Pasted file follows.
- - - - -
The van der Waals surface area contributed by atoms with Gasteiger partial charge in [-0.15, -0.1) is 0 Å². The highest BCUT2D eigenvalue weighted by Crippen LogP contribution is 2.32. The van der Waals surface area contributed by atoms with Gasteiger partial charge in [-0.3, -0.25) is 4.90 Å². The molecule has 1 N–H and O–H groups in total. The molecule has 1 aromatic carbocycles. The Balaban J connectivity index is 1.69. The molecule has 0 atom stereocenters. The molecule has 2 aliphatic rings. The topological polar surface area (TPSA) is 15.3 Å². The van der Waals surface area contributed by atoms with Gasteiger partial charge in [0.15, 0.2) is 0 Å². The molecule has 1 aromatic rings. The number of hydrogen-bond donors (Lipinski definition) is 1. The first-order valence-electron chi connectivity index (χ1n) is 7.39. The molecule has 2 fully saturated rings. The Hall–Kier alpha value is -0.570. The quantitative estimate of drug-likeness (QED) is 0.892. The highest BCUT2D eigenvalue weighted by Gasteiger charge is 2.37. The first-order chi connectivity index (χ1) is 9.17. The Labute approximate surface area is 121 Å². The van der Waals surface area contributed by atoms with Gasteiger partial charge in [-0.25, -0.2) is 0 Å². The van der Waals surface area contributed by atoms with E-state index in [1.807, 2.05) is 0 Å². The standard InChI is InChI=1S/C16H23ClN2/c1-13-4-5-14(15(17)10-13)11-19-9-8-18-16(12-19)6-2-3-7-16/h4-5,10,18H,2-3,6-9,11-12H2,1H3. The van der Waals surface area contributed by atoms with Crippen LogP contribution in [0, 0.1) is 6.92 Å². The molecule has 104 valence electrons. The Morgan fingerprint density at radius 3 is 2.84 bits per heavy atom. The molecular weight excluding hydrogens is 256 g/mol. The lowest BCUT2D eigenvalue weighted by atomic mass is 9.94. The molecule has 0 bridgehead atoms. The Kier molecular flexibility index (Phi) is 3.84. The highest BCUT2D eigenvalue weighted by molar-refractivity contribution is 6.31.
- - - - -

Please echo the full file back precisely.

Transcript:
The van der Waals surface area contributed by atoms with Gasteiger partial charge in [-0.15, -0.1) is 0 Å². The highest BCUT2D eigenvalue weighted by Crippen LogP contribution is 2.32. The van der Waals surface area contributed by atoms with Gasteiger partial charge in [-0.3, -0.25) is 4.90 Å². The molecule has 1 N–H and O–H groups in total. The molecule has 1 aromatic carbocycles. The Balaban J connectivity index is 1.69. The molecule has 0 atom stereocenters. The molecule has 2 aliphatic rings. The topological polar surface area (TPSA) is 15.3 Å². The van der Waals surface area contributed by atoms with Gasteiger partial charge in [0.15, 0.2) is 0 Å². The molecule has 1 aromatic rings. The number of hydrogen-bond donors (Lipinski definition) is 1. The first-order valence-electron chi connectivity index (χ1n) is 7.39. The molecule has 2 fully saturated rings. The Hall–Kier alpha value is -0.570. The quantitative estimate of drug-likeness (QED) is 0.892. The highest BCUT2D eigenvalue weighted by Gasteiger charge is 2.37. The first-order chi connectivity index (χ1) is 9.17. The Labute approximate surface area is 121 Å². The van der Waals surface area contributed by atoms with Gasteiger partial charge in [-0.25, -0.2) is 0 Å². The van der Waals surface area contributed by atoms with E-state index in [1.807, 2.05) is 0 Å². The standard InChI is InChI=1S/C16H23ClN2/c1-13-4-5-14(15(17)10-13)11-19-9-8-18-16(12-19)6-2-3-7-16/h4-5,10,18H,2-3,6-9,11-12H2,1H3. The van der Waals surface area contributed by atoms with Crippen LogP contribution in [0, 0.1) is 6.92 Å². The molecule has 104 valence electrons. The Morgan fingerprint density at radius 3 is 2.84 bits per heavy atom. The molecular weight excluding hydrogens is 256 g/mol. The lowest BCUT2D eigenvalue weighted by atomic mass is 9.94. The molecule has 0 bridgehead atoms. The Kier molecular flexibility index (Phi) is 3.84. The highest BCUT2D eigenvalue weighted by molar-refractivity contribution is 6.31.